Recently, the Supreme Judicial Court ruled in Cosmo Bisazza’s Case, SJC-10183 (Nov. 20, 2008), that mental and emotional injuries are analyzed under the same standard as physical injuries under the Workers’ Compensation Act.  An employee is eligible for workers’ compensation if the employee “receives a personal injury arising out of and in the course of his employment.”  G. L. c. 152, §26.  The legislation defines “personal injury” to include an emotional or mental injury if “the predominant contributing cause of such disability is an event or series of events occurring within any employment.”  G. L. c. 152, §1.  The SJC held that disabling stress and anxiety caused by negative media coverage and prisoner harassment may be covered by the Workers’ Compensation Act.

In this case, a correction officer suffered post-traumatic stress disorder (“PTSD”) and stopped working after he was falsely accused by inmates and the media of abusing inmates including convicted child molester and former priest John Geoghan (Geoghan was later murdered by another prisoner).  Initial media coverage in the wake of Geoghan’s murder included accusations that unnamed officers harassed Geoghan.  Thereafter, prisoners taunted the officer and threatened to “get” him and spread lies to the media about his treatment of Geoghan.  Newspapers subsequently reported prisoner allegations that the officer tortured Geoghan and placed excrement in his cell.  Though the officer ultimately was transferred and cleared of all misconduct, a psychiatrist concluded that he suffered from PTSD as a result of work-related trauma, including inmate harassment and negative publicity.  The psychiatrist further concluded that the misleading press coverage was more at fault for the PTSD than the actual prisoner harassment.  A board of the Division of Industrial Accidents, which is the state agency that handles disputes under the Workers’ Compensation Act, granted benefits to the officer.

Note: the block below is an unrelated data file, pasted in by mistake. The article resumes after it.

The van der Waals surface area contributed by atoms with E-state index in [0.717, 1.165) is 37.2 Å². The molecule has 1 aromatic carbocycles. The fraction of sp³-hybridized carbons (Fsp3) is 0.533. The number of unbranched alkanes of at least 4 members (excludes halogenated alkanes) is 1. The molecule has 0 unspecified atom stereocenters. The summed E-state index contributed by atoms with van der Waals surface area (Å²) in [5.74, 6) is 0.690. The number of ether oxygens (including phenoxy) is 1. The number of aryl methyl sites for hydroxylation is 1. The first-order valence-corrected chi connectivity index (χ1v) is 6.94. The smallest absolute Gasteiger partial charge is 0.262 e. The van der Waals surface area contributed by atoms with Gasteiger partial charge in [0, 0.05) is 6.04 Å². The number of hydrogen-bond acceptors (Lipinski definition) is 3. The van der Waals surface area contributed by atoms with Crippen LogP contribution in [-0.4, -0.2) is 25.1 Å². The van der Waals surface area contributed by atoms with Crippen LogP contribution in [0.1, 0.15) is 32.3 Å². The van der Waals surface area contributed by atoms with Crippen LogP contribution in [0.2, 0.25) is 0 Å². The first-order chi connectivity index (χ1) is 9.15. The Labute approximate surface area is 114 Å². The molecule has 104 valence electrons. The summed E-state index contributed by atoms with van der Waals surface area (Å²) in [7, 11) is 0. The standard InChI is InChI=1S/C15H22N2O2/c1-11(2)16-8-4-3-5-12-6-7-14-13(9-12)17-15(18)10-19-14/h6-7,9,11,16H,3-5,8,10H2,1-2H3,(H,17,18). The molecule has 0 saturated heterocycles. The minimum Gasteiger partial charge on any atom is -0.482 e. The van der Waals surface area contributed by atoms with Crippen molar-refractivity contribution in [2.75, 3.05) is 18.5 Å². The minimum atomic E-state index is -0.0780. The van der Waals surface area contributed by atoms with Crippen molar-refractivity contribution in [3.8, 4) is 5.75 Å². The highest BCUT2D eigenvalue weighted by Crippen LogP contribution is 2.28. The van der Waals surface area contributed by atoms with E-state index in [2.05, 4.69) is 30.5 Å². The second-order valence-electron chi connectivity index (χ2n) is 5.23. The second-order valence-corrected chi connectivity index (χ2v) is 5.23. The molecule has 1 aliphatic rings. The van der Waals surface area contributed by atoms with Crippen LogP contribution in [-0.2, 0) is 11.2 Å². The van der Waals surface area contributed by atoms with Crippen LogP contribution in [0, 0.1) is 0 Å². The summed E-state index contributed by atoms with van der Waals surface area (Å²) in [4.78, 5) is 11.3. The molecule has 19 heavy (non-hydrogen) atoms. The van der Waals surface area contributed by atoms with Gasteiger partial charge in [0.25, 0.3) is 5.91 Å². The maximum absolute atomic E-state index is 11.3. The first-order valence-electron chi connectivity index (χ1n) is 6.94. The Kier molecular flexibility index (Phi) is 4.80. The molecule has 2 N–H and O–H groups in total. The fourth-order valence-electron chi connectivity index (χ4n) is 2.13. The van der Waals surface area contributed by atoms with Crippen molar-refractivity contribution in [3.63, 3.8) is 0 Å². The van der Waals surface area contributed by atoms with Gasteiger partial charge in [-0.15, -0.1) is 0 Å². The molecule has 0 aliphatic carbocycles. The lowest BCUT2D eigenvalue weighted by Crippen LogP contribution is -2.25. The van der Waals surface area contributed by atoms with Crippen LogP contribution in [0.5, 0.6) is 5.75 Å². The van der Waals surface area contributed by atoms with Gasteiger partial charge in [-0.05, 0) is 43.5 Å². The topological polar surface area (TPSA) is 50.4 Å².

On appeal, the SJC rejected the employer’s argument that mental and emotional injuries require a higher standard of “work-relatedness” than physical injuries.  The SJC also upheld the DIA’s conclusion that the officer’s injuries were sufficiently work related. 

The Court’s decision in Cosmo Bisazza’s Case contains at least two interesting aspects.  First, the Court declined to rule on whether PTSD caused only by negative publicity related to job performance qualifies for workers’ compensation.  While the Court agreed that the negative press was the predominant cause of the PTSD, it also noted that prior to the media coverage, the prisoners harassed the officer and threatened to spread lies about his treatment of Geoghan to the media.  The negative publicity, therefore the SJC concluded, was an extension of the inmates’ campaign of work-place harassment against the officer, rather than an independent phenomenon. 

Second, the Court appeared to distance itself from the one of the more repugnant Workers’ Compensation decisions in the past.  In Collier’s Case, 331 Mass. 374 (1954), the Court ruled that a waitress was ineligible for benefits after she was beaten by a male customer after work, after the two had argued during her earlier shift.  The SJC stated in a footnote, “Although we need not decide the point, it is questionable whether the court would rule as it did in Collier’s Case, 331 Mass. 374 (1954), if those same facts were before it today.”